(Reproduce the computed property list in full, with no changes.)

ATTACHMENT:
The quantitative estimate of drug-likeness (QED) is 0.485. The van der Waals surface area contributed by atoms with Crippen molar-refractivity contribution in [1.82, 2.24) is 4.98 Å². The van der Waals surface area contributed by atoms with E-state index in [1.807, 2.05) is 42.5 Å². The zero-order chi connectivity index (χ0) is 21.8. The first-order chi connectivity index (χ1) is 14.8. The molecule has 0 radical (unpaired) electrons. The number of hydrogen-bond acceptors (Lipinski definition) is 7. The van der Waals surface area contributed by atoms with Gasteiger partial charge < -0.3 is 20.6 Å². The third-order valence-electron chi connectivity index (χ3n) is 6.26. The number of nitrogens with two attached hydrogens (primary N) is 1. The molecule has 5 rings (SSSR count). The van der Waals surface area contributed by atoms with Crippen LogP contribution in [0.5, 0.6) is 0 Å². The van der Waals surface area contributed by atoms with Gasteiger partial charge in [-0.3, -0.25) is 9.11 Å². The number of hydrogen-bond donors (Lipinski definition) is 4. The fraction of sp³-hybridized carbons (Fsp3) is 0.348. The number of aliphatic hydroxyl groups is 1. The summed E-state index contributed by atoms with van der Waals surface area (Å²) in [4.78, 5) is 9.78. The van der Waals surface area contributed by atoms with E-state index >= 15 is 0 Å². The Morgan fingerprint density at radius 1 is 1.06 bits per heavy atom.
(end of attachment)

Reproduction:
The quantitative estimate of drug-likeness (QED) is 0.485. The van der Waals surface area contributed by atoms with Crippen molar-refractivity contribution in [1.82, 2.24) is 4.98 Å². The van der Waals surface area contributed by atoms with E-state index in [1.807, 2.05) is 42.5 Å². The zero-order chi connectivity index (χ0) is 21.8. The first-order chi connectivity index (χ1) is 14.8. The molecule has 0 radical (unpaired) electrons. The number of hydrogen-bond acceptors (Lipinski definition) is 7. The van der Waals surface area contributed by atoms with Gasteiger partial charge < -0.3 is 20.6 Å². The third-order valence-electron chi connectivity index (χ3n) is 6.26. The number of nitrogens with two attached hydrogens (primary N) is 1. The molecule has 5 rings (SSSR count). The van der Waals surface area contributed by atoms with Crippen LogP contribution in [0.5, 0.6) is 0 Å². The van der Waals surface area contributed by atoms with Gasteiger partial charge in [-0.3, -0.25) is 9.11 Å². The number of hydrogen-bond donors (Lipinski definition) is 4. The fraction of sp³-hybridized carbons (Fsp3) is 0.348. The number of aliphatic hydroxyl groups is 1. The summed E-state index contributed by atoms with van der Waals surface area (Å²) in [4.78, 5) is 9.78. The van der Waals surface area contributed by atoms with E-state index >= 15 is 0 Å². The Morgan fingerprint density at radius 1 is 1.06 bits per heavy atom.